Isolating Sensors On Shared Loops

♦ Isolating Sensors On Shared Loops – Is it possible to isolate all the sensors on a large shared zone loop and how would I do this?

A: First check the loaded voltage of your supply, making sure it’s in specifications. If it’s ok, check the sensors and note operating voltage range and, if recorded, current.

Armed with this information, you can calculate acceptable voltage drop, e.g. if a 13.8V power supply is managing a sensor rated 10-16V, then maximum allowable voltage drop is 3.8V. Note this figure because you’re going to need it later. Take into account current consumption and using Ohm’s Law (V = IR) it’s possible to calculate a maximum acceptable resistance that can be used in line. Using 20mA (I) as an example and taking our 3.8 (V) drop, rearrange the formula to read R = V/I.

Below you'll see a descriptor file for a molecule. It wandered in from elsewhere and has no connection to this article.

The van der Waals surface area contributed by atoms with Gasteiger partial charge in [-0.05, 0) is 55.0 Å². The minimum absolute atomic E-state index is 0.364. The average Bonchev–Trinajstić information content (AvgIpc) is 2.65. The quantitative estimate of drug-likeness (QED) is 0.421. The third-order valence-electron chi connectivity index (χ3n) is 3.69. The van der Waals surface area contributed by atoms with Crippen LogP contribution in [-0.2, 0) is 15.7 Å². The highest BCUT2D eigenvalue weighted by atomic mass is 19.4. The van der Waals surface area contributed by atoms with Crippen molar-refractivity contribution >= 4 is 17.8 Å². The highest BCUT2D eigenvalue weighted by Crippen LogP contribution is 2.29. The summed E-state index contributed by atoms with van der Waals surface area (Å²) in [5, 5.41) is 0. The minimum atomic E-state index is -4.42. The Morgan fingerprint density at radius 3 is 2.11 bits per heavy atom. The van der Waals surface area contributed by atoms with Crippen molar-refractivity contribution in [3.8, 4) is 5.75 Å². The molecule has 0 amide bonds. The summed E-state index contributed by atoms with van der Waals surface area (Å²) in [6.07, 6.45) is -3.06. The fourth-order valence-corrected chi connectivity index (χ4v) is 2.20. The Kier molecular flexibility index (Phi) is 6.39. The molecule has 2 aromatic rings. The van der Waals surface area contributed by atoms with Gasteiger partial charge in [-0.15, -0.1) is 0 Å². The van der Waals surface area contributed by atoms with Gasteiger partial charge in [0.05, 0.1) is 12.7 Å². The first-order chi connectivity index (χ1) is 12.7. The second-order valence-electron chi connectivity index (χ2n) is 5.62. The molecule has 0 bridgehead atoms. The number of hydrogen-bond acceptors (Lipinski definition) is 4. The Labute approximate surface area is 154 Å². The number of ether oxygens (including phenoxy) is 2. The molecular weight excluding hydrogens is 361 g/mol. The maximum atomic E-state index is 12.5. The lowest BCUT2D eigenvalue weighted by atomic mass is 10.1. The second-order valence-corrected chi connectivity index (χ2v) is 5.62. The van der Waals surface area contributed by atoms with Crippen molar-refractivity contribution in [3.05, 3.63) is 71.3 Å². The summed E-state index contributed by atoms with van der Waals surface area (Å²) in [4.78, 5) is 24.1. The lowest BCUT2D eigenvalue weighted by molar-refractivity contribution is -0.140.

When the numbers are plugged in, we’ll get the answer – it’s 190ohms. Using the sensor with the lowest acceptable voltage drop and the highest current consumption, calculate the resistance value for your system.

The next step is to select a preferred value resistor (they range from 10-100ohms). What you’re looking for is a resistance of half the figure measured as maximum possible resistance. In series with the positive voltage line, install a resistor on each sensor, then install an electrolytic capacitor in the range of 10-100yF (remember, watch your polarity) with the positive lead attached after the resistor and the negative lead attached to ground.

This provides isolation and filtering to all devices on a common supply. Consider that the higher the resistor and capacitor values, the more isolation you’ll have and bear in mind the maximum allowable voltage drop behind that resistor, as well as the fuse rating of the supply (capacitor). Higher resistor and capacitor values will increase in-rush current at turn-on.

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